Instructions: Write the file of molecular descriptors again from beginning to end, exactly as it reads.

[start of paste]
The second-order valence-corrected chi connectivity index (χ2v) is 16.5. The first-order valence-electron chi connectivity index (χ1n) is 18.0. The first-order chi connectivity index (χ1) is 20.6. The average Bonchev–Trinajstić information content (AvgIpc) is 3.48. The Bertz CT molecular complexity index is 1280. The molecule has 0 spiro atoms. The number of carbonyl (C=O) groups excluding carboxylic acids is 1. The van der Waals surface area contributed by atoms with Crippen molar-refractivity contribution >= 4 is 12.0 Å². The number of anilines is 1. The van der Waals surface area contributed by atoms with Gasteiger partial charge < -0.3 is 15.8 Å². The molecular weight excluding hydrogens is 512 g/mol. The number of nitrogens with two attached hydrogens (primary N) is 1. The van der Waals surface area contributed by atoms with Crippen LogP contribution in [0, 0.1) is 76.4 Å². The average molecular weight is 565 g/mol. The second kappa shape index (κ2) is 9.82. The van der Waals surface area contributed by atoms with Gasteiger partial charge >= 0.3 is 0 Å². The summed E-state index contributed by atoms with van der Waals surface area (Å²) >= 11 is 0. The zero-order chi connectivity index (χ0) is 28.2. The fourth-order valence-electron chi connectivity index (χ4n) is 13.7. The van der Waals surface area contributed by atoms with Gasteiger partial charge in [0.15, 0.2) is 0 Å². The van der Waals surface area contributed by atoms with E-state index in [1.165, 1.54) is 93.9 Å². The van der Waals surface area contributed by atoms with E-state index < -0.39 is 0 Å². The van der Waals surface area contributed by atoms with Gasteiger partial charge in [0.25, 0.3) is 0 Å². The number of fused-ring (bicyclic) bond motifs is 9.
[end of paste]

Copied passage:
The second-order valence-corrected chi connectivity index (χ2v) is 16.5. The first-order valence-electron chi connectivity index (χ1n) is 18.0. The first-order chi connectivity index (χ1) is 20.6. The average Bonchev–Trinajstić information content (AvgIpc) is 3.48. The Bertz CT molecular complexity index is 1280. The molecule has 0 spiro atoms. The number of carbonyl (C=O) groups excluding carboxylic acids is 1. The van der Waals surface area contributed by atoms with Crippen molar-refractivity contribution >= 4 is 12.0 Å². The number of anilines is 1. The van der Waals surface area contributed by atoms with Gasteiger partial charge < -0.3 is 15.8 Å². The molecular weight excluding hydrogens is 512 g/mol. The number of nitrogens with two attached hydrogens (primary N) is 1. The van der Waals surface area contributed by atoms with Crippen LogP contribution in [0, 0.1) is 76.4 Å². The average molecular weight is 565 g/mol. The second kappa shape index (κ2) is 9.82. The van der Waals surface area contributed by atoms with Gasteiger partial charge >= 0.3 is 0 Å². The summed E-state index contributed by atoms with van der Waals surface area (Å²) >= 11 is 0. The zero-order chi connectivity index (χ0) is 28.2. The fourth-order valence-electron chi connectivity index (χ4n) is 13.7. The van der Waals surface area contributed by atoms with Gasteiger partial charge in [0.15, 0.2) is 0 Å². The van der Waals surface area contributed by atoms with E-state index in [1.165, 1.54) is 93.9 Å². The van der Waals surface area contributed by atoms with E-state index < -0.39 is 0 Å². The van der Waals surface area contributed by atoms with Gasteiger partial charge in [0.25, 0.3) is 0 Å². The number of fused-ring (bicyclic) bond motifs is 9.